Francois Crepeau, the United Nations Special Rapporteur on the Human Rights of Migrants, last week presented his report on Europe to the UN Human Rights Council. Having spent a year investigating the rights of migrants in that region, Crepeau offered some strong and timely recommendations. Criticising the EU's current focus on security concerns, he called for the EU and its member states to adopt a human rights-based approach to migration. But it was not just the Special Rapporteur taking to the floor to remind the EU of its legal and more obligations to uphold human rights - country after country from across the world repeated the fundamental necessity of a human rights-based approach to migrants. Country after country, that is, other than from the European Union.
Surprisingly, EU countries all but failed to engage with the Special Rapporteur during discussions at the Council. Portugal and Montenegro did mention his report but ignored the main thrust of his arguments. Greece and Italy, which had been visited by Crepeau when he was investigating the EU's external borders, sought to downplay the egregious violations of migrants' rights, including detention without charge and lack of access to legal services and healthcare. All other EU member states studiously avoided mentioning Crepeau's report.
Crepeau focused his country-specific reports on two of the EU's external borders - Greece and Italy. The year-long investigation and resulting report applies to all EU member states, despite not singling out countries for particular praise or criticism. The UK, which prides itself on commitment to human rights and fundamental freedoms, must take heed of last week's report. 'Security concerns', as Crepeau explains, cannot be the primary basis for policies on migrants. That approach undermines the existence of basic rights for all people. Focusing solely on blocking irregular migrants from reaching the UK's shores, or on removing them once they arrive, ignores their human rights. Migrants are, first and foremost, human beings. Regardless of whether they are regular or irregular migrants, their status as human beings remains unchanged; therefore their rights are not and cannot be removed.
Crepeau called upon states, at the very least, to build a firewall between immigration control and service providers. That would allow irregular migrants to access healthcare, police and other services without fear of information being shared that would expose their status to the immigration authorities.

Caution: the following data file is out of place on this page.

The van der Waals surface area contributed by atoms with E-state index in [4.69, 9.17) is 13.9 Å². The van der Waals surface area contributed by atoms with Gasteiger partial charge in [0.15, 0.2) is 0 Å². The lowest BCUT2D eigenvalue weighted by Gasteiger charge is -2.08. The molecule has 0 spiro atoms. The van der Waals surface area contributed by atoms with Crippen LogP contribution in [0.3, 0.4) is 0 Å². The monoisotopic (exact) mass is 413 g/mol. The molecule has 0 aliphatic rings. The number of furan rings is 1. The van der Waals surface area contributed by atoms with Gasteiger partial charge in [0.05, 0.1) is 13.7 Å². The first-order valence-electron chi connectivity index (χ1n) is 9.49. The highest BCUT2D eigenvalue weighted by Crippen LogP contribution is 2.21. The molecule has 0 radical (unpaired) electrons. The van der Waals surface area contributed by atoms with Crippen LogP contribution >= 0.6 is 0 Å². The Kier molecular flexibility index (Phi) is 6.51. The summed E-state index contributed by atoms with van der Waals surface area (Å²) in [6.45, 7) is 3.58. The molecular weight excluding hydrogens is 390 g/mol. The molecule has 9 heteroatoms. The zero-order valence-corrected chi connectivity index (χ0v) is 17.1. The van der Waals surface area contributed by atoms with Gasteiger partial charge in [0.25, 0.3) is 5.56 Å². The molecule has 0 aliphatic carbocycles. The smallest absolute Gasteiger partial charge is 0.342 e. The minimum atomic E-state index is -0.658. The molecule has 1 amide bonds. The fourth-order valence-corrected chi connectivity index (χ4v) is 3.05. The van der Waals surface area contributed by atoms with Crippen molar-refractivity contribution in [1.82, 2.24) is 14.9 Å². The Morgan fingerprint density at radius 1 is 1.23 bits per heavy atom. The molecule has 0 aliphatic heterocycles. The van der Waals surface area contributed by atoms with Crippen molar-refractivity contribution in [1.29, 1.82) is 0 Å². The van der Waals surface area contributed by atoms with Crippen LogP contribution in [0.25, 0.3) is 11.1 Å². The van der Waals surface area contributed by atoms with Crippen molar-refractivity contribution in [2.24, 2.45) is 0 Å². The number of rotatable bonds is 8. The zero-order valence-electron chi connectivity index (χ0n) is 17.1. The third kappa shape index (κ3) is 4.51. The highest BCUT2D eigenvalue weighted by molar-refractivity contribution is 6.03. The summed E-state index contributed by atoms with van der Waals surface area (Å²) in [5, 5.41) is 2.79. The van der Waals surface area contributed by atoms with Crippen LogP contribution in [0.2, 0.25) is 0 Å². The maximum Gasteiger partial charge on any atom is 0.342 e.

The 'firewall' is one expression of a human rights-based approach. It requires that social services, health care providers, schools, labour inspectors and tribunals, amongst others, be prohibited from collaborating with the UK Border Agency in imposing controls and affecting removals. This expresses the idea that the state's power to return irregular migrants ought not to interfere with migrants' ability to access their rights. Migrants should be able to interact with public administrations without fear of being denounced, arrested, detained and deported.
A firewall would be a good start, but nonetheless only a step in the right direction. Firewalls only address migrants' rights to access service. A whole range of other violations of migrants' rights occur within the UK. Adopting a human rights-based approach would require the UK to rethink recent policy and judicial decisions. Currently, irregular migrants are not afforded basic labour rights. Under the Court of Appeal's ruling in 'Hounga v Allen' , the doctrine of illegality results in irregular migrants being denied fundamental rights regarding work. So, by virtue of their status, and owing to the UK's failure to adopt a human rights-based approach to migrants, those people lose basic human rights.
And that is not the half of it...
Government policies of detention and denial of legal services, tacitly rather than actively, again violate human rights. Removal with force, particularly of vulnerable groups such as children and pregnant women, with UK Border Agency approval, also violates basic rights. Irregular migrants are denied the ability to realise their rights to food, adequate housing, a livelihood, healthcare, and many more. Such rights are systematically abused owing to the UK adopting a security, rather than human rights, based approach to migrants. Security, or indeed any other, concerns no longer can be used to justify non-compliance with the international human rights law that the UK was at the fore of creating.
As things currently stand, no EU country has adopted a firewall system, with the partial exception of Portugal. Countries, acting under the security paradigm, do not want to prevent their migration police from accessing all the information needed to repress irregular migration. The status quo is not good enough. But until we are ready to accept that all people, regardless of race, religion, nationality and status, are afforded fundamental rights by virtue of being a human, then we can no longer claim any moral high ground in the international human rights arena. The starting point is the need for EU states to set up firewalls, which will be the first step in accepting the paradigm shift from a security to a human rights-based approach. The UK must be at the fore of implementing and pushing for these changes.